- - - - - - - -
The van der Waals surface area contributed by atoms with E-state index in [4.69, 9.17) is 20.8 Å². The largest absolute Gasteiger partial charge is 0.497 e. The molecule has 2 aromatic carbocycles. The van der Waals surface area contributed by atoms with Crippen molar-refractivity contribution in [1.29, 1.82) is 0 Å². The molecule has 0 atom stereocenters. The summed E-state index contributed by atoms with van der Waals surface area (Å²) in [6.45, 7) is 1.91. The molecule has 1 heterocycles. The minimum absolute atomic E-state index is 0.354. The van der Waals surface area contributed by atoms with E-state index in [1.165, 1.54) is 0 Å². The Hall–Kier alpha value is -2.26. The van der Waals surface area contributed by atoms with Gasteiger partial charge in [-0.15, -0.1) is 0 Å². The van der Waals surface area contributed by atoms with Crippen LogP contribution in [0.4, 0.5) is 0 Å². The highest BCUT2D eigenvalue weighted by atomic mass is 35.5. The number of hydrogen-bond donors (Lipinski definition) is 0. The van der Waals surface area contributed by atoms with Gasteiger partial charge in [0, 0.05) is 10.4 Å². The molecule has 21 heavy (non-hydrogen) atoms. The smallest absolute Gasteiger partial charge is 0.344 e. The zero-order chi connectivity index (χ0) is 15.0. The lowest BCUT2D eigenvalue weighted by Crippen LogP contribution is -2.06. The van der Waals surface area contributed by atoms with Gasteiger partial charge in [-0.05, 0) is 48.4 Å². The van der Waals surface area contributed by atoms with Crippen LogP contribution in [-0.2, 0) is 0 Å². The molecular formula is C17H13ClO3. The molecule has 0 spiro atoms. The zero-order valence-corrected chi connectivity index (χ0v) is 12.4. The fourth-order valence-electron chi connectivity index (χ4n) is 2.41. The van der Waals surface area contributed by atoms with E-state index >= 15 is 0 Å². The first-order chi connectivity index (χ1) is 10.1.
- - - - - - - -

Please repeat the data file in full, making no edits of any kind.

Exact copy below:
The van der Waals surface area contributed by atoms with E-state index in [4.69, 9.17) is 20.8 Å². The largest absolute Gasteiger partial charge is 0.497 e. The molecule has 2 aromatic carbocycles. The van der Waals surface area contributed by atoms with Crippen molar-refractivity contribution in [1.29, 1.82) is 0 Å². The molecule has 0 atom stereocenters. The summed E-state index contributed by atoms with van der Waals surface area (Å²) in [6.45, 7) is 1.91. The molecule has 1 heterocycles. The minimum absolute atomic E-state index is 0.354. The van der Waals surface area contributed by atoms with E-state index in [1.165, 1.54) is 0 Å². The Hall–Kier alpha value is -2.26. The van der Waals surface area contributed by atoms with Gasteiger partial charge in [-0.15, -0.1) is 0 Å². The van der Waals surface area contributed by atoms with Crippen LogP contribution in [0.4, 0.5) is 0 Å². The highest BCUT2D eigenvalue weighted by atomic mass is 35.5. The number of hydrogen-bond donors (Lipinski definition) is 0. The van der Waals surface area contributed by atoms with Gasteiger partial charge in [0, 0.05) is 10.4 Å². The molecule has 21 heavy (non-hydrogen) atoms. The smallest absolute Gasteiger partial charge is 0.344 e. The zero-order chi connectivity index (χ0) is 15.0. The lowest BCUT2D eigenvalue weighted by Crippen LogP contribution is -2.06. The van der Waals surface area contributed by atoms with Gasteiger partial charge in [-0.05, 0) is 48.4 Å². The van der Waals surface area contributed by atoms with Crippen LogP contribution in [-0.2, 0) is 0 Å². The molecular formula is C17H13ClO3. The molecule has 0 spiro atoms. The zero-order valence-corrected chi connectivity index (χ0v) is 12.4. The fourth-order valence-electron chi connectivity index (χ4n) is 2.41. The van der Waals surface area contributed by atoms with E-state index >= 15 is 0 Å². The first-order chi connectivity index (χ1) is 10.1.